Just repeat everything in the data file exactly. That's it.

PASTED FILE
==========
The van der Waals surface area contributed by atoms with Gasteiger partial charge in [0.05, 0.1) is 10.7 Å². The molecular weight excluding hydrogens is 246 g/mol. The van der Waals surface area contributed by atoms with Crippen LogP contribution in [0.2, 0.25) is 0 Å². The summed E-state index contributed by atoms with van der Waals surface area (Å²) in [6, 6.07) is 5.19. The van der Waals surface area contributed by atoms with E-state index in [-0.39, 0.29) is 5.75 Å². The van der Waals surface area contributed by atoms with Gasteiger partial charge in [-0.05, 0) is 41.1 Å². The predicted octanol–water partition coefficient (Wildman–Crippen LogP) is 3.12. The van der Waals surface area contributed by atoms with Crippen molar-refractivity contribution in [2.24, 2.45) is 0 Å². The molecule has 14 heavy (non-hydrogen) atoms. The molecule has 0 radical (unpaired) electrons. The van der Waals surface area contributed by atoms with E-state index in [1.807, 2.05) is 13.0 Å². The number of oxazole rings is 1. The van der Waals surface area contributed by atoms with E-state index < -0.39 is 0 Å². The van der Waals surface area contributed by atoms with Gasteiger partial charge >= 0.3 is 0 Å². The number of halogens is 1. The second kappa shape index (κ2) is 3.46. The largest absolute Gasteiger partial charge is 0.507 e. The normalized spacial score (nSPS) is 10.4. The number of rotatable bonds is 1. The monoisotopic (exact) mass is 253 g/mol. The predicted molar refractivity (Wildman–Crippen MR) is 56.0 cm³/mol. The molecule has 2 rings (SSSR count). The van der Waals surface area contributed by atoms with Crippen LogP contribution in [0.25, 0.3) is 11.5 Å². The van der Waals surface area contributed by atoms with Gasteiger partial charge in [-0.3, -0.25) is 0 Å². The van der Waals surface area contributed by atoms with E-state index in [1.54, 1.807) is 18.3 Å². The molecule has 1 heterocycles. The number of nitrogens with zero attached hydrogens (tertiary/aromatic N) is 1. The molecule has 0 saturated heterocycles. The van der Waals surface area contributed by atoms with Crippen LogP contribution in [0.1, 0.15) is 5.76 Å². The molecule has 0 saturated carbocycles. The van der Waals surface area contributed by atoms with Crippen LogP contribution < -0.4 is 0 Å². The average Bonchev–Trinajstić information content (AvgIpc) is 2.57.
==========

The van der Waals surface area contributed by atoms with Gasteiger partial charge in [0.05, 0.1) is 10.7 Å². The molecular weight excluding hydrogens is 246 g/mol. The van der Waals surface area contributed by atoms with Crippen LogP contribution in [0.2, 0.25) is 0 Å². The summed E-state index contributed by atoms with van der Waals surface area (Å²) in [6, 6.07) is 5.19. The van der Waals surface area contributed by atoms with E-state index in [-0.39, 0.29) is 5.75 Å². The van der Waals surface area contributed by atoms with Gasteiger partial charge in [-0.05, 0) is 41.1 Å². The predicted octanol–water partition coefficient (Wildman–Crippen LogP) is 3.12. The van der Waals surface area contributed by atoms with Crippen molar-refractivity contribution in [2.24, 2.45) is 0 Å². The molecule has 14 heavy (non-hydrogen) atoms. The molecule has 0 radical (unpaired) electrons. The van der Waals surface area contributed by atoms with E-state index in [1.807, 2.05) is 13.0 Å². The number of oxazole rings is 1. The van der Waals surface area contributed by atoms with E-state index < -0.39 is 0 Å². The van der Waals surface area contributed by atoms with Gasteiger partial charge >= 0.3 is 0 Å². The number of halogens is 1. The second kappa shape index (κ2) is 3.46. The largest absolute Gasteiger partial charge is 0.507 e. The normalized spacial score (nSPS) is 10.4. The number of rotatable bonds is 1. The monoisotopic (exact) mass is 253 g/mol. The predicted molar refractivity (Wildman–Crippen MR) is 56.0 cm³/mol. The molecule has 2 rings (SSSR count). The van der Waals surface area contributed by atoms with Crippen LogP contribution in [0.25, 0.3) is 11.5 Å². The van der Waals surface area contributed by atoms with Gasteiger partial charge in [-0.3, -0.25) is 0 Å². The van der Waals surface area contributed by atoms with E-state index in [1.54, 1.807) is 18.3 Å². The molecule has 1 heterocycles. The number of nitrogens with zero attached hydrogens (tertiary/aromatic N) is 1. The molecule has 0 saturated heterocycles. The van der Waals surface area contributed by atoms with Crippen LogP contribution in [0.1, 0.15) is 5.76 Å². The molecule has 0 saturated carbocycles. The van der Waals surface area contributed by atoms with Crippen LogP contribution < -0.4 is 0 Å². The average Bonchev–Trinajstić information content (AvgIpc) is 2.57.